Doctors who cast doubt on the effectiveness of statins are ‘needlessly’ risking lives, the Health Secretary Matt Hancock warns today.
In a passionate intervention, he has thrown his weight behind a Mail on Sunday campaign to fight ‘fake’ claims about proven medicines. Condemning those who peddle myths about the daily pills, Mr Hancock said: ‘Medical evidence shows that statins save lives.
‘Needlessly risking people’s health by spreading reckless and ignorant misinformation claiming otherwise is completely unjustified.’
About eight million Britons take statins, which can substantially reduce the risk of having a heart attack or stroke by lowering cholesterol – a fatty substance that contributes to the blocking of arteries – in the blood.
Doctors who cast doubt on the effectiveness of statins are ‘needlessly’ risking lives, the Health Secretary Matt Hancock (pictured) warns today
However, some medics dispute the benefits and a few wrongly assert they can cause serious and widespread damage to health. Inaccurate claims by ‘statin deniers’ include that high cholesterol is not linked to an increased risk of cardiovascular disease. These rely on small, observational studies rather than ‘gold standard’ randomised controlled trials over many years that show statins do cut deaths from heart attacks and strokes.
The Health Secretary said: ‘These kind of pernicious lies have no place in our NHS and I welcome The Mail on Sunday’s work to shine a light on the scale of the problem. As part of our Long Term Plan for the NHS, we want to save thousands more lives from preventable conditions such as heart disease and strokes.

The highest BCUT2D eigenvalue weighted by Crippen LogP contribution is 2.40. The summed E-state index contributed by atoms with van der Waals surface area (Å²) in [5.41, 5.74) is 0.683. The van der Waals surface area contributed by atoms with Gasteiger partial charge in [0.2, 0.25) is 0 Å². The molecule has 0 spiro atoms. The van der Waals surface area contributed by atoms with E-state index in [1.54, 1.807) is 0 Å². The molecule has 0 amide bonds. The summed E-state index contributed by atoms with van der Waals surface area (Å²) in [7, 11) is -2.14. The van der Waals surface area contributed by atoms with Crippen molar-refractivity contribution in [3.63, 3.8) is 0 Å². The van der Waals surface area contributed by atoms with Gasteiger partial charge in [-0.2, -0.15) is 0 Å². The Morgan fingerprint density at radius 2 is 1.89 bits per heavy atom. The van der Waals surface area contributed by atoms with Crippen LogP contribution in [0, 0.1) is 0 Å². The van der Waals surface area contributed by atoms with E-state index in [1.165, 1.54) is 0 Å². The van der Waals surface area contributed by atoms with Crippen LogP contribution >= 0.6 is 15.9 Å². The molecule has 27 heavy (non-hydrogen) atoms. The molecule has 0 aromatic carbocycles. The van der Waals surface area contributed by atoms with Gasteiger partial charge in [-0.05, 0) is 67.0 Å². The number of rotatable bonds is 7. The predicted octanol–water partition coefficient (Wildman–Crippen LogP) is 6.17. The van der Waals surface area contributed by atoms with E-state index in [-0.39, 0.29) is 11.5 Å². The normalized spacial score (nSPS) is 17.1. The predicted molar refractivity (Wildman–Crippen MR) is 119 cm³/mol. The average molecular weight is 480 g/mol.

‘Medicines such as statins can and do play a huge role in keeping people at risk of cardiovascular disease healthy. I strongly urge anyone who is prescribed them to listen to the advice of their doctors and nurses.’
Doctors can prescribe statins if a patient is assessed as having a ten per cent chance or greater of having a cardiovascular ‘event’ over the next decade. However, a recent analysis by the London School of Hygiene & Tropical Medicine estimated that scare stories may have resulted in 200,000 patients who need the drug giving it up in a period of just six months.
Statins (pictured) are a group of medicines that can help lower the level of low-density lipoprotein (LDL) cholesterol in the blood
Dr Matt Kearney, NHS England’s National Clinical Director for Cardiovascular Disease Prevention, said: ‘There is overwhelming evidence that statins prevent heart attacks and strokes and that they are safe. But if patients get worried by false, alarmist or misleading reports they see on social media and in the press and, as a result, decide not to take these life-saving medicines, they can end up making the wrong decision about how to stay well, and cause themselves real harm.’
The Mail on Sunday campaign comes amid growing concern about the erosion of trust in mainstream, evidence-based medicines caused by ‘fake news’ on the internet. On Friday, NHS England Chief Executive Simon Stevens warned that ‘vaccine deniers’ who went online to spout ‘fake messages’ were making it harder for doctors to ‘win the public argument’ on vaccination.
He told a meeting at the Nuffield Trust think-tank: ‘The vaccination deniers are getting some traction. Although nine in ten parents support vaccination, half of them say they have seen fake messages about vaccination on social media.’